Monday, March 15, 2010

What's In A Word?

Forty-five years ago today, President Lyndon Johnson addressed a joint session of Congress on national television, urging them to pass legislation that guaranteed the voting rights of all Americans regardless of color. A determined and pugnacious Johnson rocked back and forth like a heavyweight looking for an opening as he admonished Congress for taking eight months to pass the 1964 Civil Rights Act and demanded that it pass voting rights legislation expeditiously. He got his wish: The 1965 Voting Rights Act passed both houses in less than four months.

The immediate impetus for Johnson's speech was the Selma to Montgomery civil rights march, which deteriorated into mayhem before it got out of Selma. An appalled nation watched televised accounts of police attacking peaceful marchers with clubs, police dogs, and fire hoses. Johnson seized the opportunity to deliver one of the most momentous speeches of the American presidency. In the first five minutes of the speech, Johnson cut to the chase: "There is no Negro problem...there is only an American problem." About a minute into the speech, he framed the events in Selma as a pivotal event in the American fight for freedom:
At times history and fate meet at a single time in a single place to shape a turning point in man's unending search for freedom. So it was at Lexington and Concord. So it was a century ago at Appomattox. So it was last week in Selma, Alabama.

To southern politicians, Johnson's reference to Appomattox must have felt like a battering ram to the solar plexus. By invoking Lee's surrender to Grant, he sent the message that the Civil War had not been about states rights; it had been about ending slavery and extending freedom to all Americans. With that single word, he undercut the white South's entire rationale for opposing civil rights legislation, aligning it with slavery and injustice. With that single word, he forged a connection between the ideals of the Revolution, the fight to end slavery, and the fight to extend political rights to all. In effect, Johnson exposed the southern deification of states rights as a lie to rationalize injustice.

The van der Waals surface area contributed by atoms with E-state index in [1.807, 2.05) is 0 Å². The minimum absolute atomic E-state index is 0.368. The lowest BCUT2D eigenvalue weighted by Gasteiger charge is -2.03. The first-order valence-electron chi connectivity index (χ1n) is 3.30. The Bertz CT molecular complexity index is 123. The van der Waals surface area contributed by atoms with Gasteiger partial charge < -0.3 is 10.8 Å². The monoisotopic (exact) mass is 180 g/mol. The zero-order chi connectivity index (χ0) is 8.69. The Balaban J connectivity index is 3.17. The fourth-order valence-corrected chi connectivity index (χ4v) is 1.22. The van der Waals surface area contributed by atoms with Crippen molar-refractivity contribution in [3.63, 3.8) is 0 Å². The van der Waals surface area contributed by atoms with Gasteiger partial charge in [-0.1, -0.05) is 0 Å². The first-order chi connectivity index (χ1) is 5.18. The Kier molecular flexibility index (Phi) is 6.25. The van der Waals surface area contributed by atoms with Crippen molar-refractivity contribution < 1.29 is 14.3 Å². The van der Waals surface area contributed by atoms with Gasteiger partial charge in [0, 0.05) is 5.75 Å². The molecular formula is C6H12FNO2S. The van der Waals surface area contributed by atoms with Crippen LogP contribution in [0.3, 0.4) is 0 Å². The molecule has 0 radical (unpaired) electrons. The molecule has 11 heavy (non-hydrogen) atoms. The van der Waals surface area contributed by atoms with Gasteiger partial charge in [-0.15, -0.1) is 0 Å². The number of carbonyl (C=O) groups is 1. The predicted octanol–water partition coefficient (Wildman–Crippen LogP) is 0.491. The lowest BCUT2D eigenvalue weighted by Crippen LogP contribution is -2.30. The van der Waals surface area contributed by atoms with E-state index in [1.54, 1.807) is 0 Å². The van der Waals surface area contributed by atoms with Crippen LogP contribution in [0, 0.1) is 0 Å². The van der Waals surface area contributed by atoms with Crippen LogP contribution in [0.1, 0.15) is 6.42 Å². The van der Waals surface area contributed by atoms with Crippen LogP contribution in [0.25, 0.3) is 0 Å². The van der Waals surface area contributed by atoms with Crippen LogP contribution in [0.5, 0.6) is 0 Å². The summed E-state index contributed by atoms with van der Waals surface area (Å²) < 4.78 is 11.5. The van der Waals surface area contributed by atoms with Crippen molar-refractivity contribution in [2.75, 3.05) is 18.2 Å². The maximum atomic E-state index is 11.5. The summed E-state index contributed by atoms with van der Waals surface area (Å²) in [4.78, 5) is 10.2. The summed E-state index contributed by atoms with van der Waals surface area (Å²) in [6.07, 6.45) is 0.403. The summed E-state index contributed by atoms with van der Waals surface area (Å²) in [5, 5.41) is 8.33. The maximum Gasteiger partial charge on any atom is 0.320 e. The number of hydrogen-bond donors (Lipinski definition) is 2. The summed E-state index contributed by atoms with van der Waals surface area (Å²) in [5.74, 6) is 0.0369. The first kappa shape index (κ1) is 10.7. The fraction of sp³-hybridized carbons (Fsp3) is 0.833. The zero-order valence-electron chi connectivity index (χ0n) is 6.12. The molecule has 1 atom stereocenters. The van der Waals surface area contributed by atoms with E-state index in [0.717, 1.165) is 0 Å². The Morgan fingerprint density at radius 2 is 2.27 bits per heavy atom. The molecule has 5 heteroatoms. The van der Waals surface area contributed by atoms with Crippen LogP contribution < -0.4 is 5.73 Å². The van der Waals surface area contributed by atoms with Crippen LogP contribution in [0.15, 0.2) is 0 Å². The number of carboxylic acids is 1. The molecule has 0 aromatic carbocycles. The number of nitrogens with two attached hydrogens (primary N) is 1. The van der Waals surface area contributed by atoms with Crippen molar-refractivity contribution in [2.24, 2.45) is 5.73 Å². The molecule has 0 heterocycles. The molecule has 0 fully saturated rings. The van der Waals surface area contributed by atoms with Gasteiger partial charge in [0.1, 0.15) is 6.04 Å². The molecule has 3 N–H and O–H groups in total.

Worse for them, Johnson was a southern politician himself, so no segregationist could complain that a carpetbagging northerner was imposing his values on a southern way of life. That, combined with the images from Selma, swept away the fiction -- the lies, really -- that the south had and would continue to have racial harmony if only they were left to their own devices.

Johnson was nothing if not a masterful politician who well understood the import and effect of political language. He had alternatives to Appomattox: He could have selected from among such uncontroversial and more immediate patriotic locales as San Juan Hill, Chateau-Thierry,  and Normandy. But by choosing Appomattox, he sent a message to the white south: From here on in, they had a choice of being on the right side of history or the wrong side of history. But they should be under no illusions that they were on the moral side of events...